Read More…

I Shouldn’t Need An Excuse to be a Virgin
Hey Everyone. I published another article on XO Jane this week–and at first I was keeping it a secret. The article gets really personal, and because of that, I’d originally decided not to publish it on this blog. I usually don’t mind if strangers know my business; however, I know that some of my friends and family members read my blog–and I didn’t really want them to know the details of my (non) sex life. Also, in the midst of searching for a job, I didn’t want potential employers to read the post either.
Then, Jezebel republished the article-and it started getting more attention. Random people and feminist publications tweeted me about it.  A friend of mine saw it and posted it on Facebook. And you know, after something hits Facebook, everyone sees it.
At first, I was somewhat embarrassed that people I knew were reading my private thoughts about sex. But then, more friends wrote on my wall and tweeted me, telling me how the article resonated with them. Apparently, there were many  women who felt the same way I did.
Now I’m glad I shared my story.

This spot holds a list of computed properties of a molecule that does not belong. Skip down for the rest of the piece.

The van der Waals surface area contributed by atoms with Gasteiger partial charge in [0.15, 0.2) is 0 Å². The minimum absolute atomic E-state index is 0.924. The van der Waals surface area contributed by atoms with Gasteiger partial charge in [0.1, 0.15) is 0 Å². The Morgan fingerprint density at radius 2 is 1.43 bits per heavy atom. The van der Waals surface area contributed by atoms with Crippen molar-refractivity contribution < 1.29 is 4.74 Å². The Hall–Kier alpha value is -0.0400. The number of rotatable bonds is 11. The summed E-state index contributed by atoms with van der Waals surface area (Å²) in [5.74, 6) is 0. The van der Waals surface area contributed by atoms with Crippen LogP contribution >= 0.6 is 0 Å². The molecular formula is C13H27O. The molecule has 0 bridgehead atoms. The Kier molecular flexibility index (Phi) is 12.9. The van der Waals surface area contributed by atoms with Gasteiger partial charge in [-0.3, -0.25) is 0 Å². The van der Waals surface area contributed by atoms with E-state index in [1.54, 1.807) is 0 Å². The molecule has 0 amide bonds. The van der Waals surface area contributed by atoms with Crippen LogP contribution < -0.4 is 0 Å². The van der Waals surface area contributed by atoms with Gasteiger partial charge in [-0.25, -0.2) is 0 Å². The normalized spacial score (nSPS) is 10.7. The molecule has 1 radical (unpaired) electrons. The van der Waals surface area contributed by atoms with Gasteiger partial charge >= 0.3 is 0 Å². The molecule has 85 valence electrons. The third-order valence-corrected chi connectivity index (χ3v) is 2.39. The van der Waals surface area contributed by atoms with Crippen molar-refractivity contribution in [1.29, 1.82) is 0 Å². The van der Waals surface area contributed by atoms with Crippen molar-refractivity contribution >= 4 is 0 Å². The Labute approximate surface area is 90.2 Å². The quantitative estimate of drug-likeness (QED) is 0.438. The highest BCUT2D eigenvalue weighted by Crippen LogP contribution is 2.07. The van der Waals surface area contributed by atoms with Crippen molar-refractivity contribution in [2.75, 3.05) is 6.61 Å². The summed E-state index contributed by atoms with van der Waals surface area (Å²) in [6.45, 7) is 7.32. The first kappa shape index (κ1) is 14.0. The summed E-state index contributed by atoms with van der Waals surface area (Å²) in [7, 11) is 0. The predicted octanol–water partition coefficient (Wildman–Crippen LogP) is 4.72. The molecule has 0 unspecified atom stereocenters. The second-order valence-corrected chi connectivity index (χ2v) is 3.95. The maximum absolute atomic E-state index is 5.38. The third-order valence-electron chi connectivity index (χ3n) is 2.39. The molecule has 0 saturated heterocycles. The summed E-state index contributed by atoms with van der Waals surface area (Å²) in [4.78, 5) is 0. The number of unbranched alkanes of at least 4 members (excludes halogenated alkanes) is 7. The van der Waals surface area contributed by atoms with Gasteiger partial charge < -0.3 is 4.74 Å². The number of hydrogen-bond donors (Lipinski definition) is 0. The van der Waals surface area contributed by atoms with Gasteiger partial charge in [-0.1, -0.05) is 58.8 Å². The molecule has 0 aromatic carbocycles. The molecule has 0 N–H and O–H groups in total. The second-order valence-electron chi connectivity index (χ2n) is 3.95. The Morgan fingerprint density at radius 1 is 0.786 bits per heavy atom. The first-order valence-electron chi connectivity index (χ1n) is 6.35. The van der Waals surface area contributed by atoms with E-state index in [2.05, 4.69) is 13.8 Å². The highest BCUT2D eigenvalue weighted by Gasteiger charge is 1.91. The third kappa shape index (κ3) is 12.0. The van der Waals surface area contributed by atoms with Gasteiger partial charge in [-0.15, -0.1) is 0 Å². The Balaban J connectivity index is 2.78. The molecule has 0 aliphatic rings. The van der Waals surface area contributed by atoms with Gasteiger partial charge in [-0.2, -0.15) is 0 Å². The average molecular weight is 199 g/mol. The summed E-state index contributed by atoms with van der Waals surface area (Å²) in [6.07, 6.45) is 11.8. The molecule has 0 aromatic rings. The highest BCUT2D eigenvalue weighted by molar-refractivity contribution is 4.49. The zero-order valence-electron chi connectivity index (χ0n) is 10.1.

So here it is:
I Shouldn’t Need An Excuse to be a Virgin
A few months ago, my friends went around the table talking about the most bizarre places they’ve had sex. When it was my turn, their jaws dropped at my response. Then someone made a soft, “Awww,” — the kind you give a baby after she lets out a burp. It was the first time I admitted to a group of feminists that I was a virgin — something I’d been ashamed of for a while.
I’m not religious, I don’t have a fear of sex, and I have an awesome boyfriend of 2 years who would be at my doorstep in seconds with a box of condoms if I made that call. On top of all that, I occasionally write for a sex-positive site called Slutist. But despite these factors, I am a 22-year-old virgin.